Sometimes, focusing on the team goal does mean that we end up doing more than what we feel is our fair share. But, our priority is the success of the team as a whole. We don't always know why some individuals are not contributing as fully as we would like them too -- and sometimes a "poor" performance on one team project can still be a valuable learning experience for the underperformer. They may still learn from the rest of the group (think of the Zone of Proximal Development), and be a much better "team player" the next time around.
Or, they may not. It doesn't really matter that they get the same grade as you on one course assignment, or that they get acknowledged as part of the team at work. They know how much they contributed, as do other team members. While they may be "riding your coat tails" this time around, their performance and whether or not they improve as a team player over time will get noticed where and when it counts. It may not impact their current grade in a course -- but it will impact their ability to get favors from group members or coworkers, the ability to advance within the team environment, and possibly even their overall careers (if no one is willing to give them a good work reference!).
I know that this sounds a bit corny -- but, if you're worried about your personal preferences or grades suffering because you've been assigned to work with a group -- focus on those team goals, on what's best for everyone in the team, on being a good collaborator and team leader -- and "take one for the team!"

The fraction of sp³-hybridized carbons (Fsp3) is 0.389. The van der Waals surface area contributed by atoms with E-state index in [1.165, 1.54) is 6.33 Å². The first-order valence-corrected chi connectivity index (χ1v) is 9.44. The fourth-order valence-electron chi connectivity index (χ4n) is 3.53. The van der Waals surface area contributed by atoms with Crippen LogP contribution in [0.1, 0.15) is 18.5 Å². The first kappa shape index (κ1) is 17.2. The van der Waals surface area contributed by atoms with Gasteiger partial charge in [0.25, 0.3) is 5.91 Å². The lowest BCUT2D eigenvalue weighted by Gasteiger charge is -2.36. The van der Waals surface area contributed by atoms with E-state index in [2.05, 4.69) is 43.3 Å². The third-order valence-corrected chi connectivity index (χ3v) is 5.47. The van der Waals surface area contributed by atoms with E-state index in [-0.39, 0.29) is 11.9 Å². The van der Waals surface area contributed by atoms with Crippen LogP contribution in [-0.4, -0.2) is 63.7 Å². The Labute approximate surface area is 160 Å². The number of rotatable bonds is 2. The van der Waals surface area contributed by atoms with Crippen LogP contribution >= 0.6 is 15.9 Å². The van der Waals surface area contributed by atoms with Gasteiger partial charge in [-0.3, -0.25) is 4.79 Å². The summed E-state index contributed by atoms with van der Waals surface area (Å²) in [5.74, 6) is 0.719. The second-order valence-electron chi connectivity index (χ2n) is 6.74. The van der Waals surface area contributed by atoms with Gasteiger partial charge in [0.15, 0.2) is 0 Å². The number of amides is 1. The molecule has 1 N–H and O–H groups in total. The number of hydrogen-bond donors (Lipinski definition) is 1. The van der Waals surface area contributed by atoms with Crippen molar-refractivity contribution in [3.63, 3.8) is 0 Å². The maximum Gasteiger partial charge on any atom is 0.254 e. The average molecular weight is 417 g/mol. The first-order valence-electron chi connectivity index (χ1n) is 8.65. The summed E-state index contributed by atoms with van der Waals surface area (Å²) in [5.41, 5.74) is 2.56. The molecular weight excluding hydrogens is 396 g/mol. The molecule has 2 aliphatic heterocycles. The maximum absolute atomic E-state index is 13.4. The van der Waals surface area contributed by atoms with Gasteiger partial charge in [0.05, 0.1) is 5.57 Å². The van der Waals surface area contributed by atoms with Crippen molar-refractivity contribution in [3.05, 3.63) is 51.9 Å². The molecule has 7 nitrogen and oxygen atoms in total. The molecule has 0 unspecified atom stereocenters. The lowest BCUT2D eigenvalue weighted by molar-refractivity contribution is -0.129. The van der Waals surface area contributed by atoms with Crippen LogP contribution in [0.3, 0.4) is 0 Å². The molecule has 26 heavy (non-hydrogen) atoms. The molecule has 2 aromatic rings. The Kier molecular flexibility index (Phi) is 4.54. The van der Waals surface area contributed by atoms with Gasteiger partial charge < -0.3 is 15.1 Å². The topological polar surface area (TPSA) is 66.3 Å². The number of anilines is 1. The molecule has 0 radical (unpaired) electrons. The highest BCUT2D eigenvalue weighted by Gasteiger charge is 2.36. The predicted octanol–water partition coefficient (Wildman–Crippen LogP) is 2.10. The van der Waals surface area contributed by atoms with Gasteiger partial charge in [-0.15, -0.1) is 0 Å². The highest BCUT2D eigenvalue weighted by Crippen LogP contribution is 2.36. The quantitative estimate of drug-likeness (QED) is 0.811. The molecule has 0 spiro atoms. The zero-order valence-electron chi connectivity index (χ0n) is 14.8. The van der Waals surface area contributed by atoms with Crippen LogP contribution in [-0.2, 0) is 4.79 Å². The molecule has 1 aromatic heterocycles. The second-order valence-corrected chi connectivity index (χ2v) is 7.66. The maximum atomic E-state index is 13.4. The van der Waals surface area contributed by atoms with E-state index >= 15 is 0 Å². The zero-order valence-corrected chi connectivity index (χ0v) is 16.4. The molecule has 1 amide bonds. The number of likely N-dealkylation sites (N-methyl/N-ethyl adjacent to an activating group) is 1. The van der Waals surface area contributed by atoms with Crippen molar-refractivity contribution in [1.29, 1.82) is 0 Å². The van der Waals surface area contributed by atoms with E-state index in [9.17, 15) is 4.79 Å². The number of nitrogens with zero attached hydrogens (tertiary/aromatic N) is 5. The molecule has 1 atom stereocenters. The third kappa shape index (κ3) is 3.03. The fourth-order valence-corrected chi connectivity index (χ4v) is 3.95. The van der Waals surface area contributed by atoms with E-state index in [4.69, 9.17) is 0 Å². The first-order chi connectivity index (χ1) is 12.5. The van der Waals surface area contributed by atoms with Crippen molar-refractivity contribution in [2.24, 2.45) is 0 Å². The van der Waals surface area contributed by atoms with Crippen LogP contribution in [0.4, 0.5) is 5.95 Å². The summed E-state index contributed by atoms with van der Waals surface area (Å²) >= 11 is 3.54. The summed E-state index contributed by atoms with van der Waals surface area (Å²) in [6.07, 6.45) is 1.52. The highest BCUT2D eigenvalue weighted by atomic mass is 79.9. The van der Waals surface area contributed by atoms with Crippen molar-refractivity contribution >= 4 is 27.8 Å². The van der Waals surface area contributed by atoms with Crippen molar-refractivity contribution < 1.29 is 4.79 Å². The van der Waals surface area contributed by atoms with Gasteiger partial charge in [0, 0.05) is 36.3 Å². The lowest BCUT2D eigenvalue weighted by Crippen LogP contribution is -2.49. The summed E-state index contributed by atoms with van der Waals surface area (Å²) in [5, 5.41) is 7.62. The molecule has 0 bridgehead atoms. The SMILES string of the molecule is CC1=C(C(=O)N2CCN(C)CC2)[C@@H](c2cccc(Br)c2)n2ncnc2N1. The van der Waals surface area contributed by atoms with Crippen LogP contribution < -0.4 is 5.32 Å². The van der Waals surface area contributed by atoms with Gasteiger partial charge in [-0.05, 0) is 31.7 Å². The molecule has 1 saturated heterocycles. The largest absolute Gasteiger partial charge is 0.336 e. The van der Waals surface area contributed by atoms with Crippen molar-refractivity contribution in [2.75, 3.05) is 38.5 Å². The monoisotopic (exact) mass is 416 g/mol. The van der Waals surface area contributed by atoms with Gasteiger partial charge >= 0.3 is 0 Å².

Engström, Y. (1987). Learning by expanding: An activity-theoretical approach to developmental research. [Web page]. http://lchc.ucsd.edu/MCA/Paper/Engestrom/expanding/toc.htm
Garrison, D. R., Anderson, T., & Archer, W. (2000). Critical inquiry in a text-based environment: Computer conferencing in higher education model. The Internet and Higher Education, 2(2-3), 87-105. http://cde.athabascau.ca/coi_site/documents/Garrison_Anderson_Archer_Critical_Inquiry_model.pdf
With the recent surge in blended on wholly online teaching and and learning scenarios, there has been an uptick in interest in best practices for the creation of video-based instructional content. Here are a few resources discussing elements of effective instructional video creation -- particularly the optimal length for an instructional video. While YouTube statistics show that the top 10 videos on that platform are about 3 minutes long (Baker, 2018), Brame (2015) notes of research in an educational video context that: